In a move that has bewildered millions, YouTube Premium is increasing prices in Argentina, Australia, Austria, Chile, Germany, Poland, and Turkey. This, in the wake of the company’s vicious crackdown on AdBlock users, as outlined in my recent article YouTube Ads Are Beyond A Joke!
In Australia, prices for a family plan are said to be increasing from $18 to $33, while in Argentina a family plan increases from AR$699 to AR$1569 (AR$3140 after 95% national taxes). Already in the US, prices were increased from $11.99 to 13.99 with the family plan staying at $22.99.
Pay Up Or Suffer The Ads!
Don’t you think it’s a bit rich for a corporation to bully its customers in this way? On the one hand, block you for using an adblocker and on the other, entice you to subscribe to a premium service which, by the way, has just increased its fees? And not just increased, but doubled in many cases.
In the second quarter of 2023, Google’s revenue amounted to over 74,3 billion U.S. dollars, up from the 69.1 billion U.S. dollars registered in the same quarter a year prior.
The profits that Google makes are staggering, so if the company wishes to entice viewers over to YouTube Premium, this is the wrong way to go about it. A monthly fee of at least half the amounts stated would be much more attractive and I have no doubt would bring in millions of new subscribers who are sick and tired of being bombarded with offensive ads. As it is, millions are cancelling their subscriptions in protest. But then, when you have a monopolistic stranglehold on a market, you call the shots.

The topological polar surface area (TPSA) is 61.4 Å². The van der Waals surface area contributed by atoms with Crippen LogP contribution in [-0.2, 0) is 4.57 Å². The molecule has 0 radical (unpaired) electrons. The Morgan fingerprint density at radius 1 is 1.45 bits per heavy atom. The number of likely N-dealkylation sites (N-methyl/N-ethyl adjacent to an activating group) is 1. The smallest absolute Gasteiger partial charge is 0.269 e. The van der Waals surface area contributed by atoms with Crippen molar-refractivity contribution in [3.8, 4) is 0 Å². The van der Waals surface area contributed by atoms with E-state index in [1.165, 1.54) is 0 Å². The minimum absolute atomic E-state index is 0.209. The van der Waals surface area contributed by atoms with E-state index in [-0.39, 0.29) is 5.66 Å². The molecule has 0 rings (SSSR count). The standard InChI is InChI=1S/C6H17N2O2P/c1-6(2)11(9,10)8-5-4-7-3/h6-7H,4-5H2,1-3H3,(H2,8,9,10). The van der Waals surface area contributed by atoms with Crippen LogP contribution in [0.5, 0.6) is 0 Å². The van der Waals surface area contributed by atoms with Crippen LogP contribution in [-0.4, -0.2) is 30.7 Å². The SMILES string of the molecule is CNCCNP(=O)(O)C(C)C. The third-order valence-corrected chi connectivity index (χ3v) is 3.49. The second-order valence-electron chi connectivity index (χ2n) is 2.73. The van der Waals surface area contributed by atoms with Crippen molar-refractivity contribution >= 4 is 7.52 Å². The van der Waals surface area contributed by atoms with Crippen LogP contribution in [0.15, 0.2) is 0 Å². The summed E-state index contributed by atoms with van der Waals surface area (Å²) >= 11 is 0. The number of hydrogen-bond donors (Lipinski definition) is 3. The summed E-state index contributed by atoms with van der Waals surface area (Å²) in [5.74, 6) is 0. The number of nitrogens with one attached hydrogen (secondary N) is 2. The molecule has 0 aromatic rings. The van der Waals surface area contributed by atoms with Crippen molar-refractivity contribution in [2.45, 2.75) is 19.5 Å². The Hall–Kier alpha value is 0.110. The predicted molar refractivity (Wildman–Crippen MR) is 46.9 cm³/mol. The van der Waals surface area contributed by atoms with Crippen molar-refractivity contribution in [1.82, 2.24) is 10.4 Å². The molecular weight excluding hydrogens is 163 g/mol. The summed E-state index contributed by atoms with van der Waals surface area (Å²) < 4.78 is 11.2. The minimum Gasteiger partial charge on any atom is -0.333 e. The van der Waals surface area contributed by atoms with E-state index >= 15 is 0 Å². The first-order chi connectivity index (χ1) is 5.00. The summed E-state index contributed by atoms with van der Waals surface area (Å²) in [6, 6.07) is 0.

Imagine for a minute if Microsoft were to pull such a stunt with Windows, where you were penalised for removing the ultra-annoying Edge browser and were not allowed to install an alternative?
YouTube’s terms of service are quite specific on what you are not allowed to do:
- circumvent, disable, fraudulently engage with, or otherwise interfere with any part of the Service (or attempt to do any of these things), including security-related features or features that (a) prevent or restrict the copying or other use of Content or (b) limit the use of the Service or Content;
Fortunately, operating system developers don’t use a three strikes and you’re out policy, but Google clearly thinks it can get away with it because the company knows that YouTube is the go-to video service for squillions of viewers.
However, if you’re considering alternative video platforms, here are a few you may want to take a look at:
… and a few others which I have yet to investigate:
Bitchute, DTube, PeerTube, Veoh, Twitch, TED, 9GAG TV and The Internet Archive. I have taken a peek at these purely for editorial purposes, so let’s just say that they cover a variety of different tastes.
In the meantime, I will continue to view YouTube with uBlock Origin blocking those nauseating ads and actively seeking a viable alternative to YouTube. What will you be doing?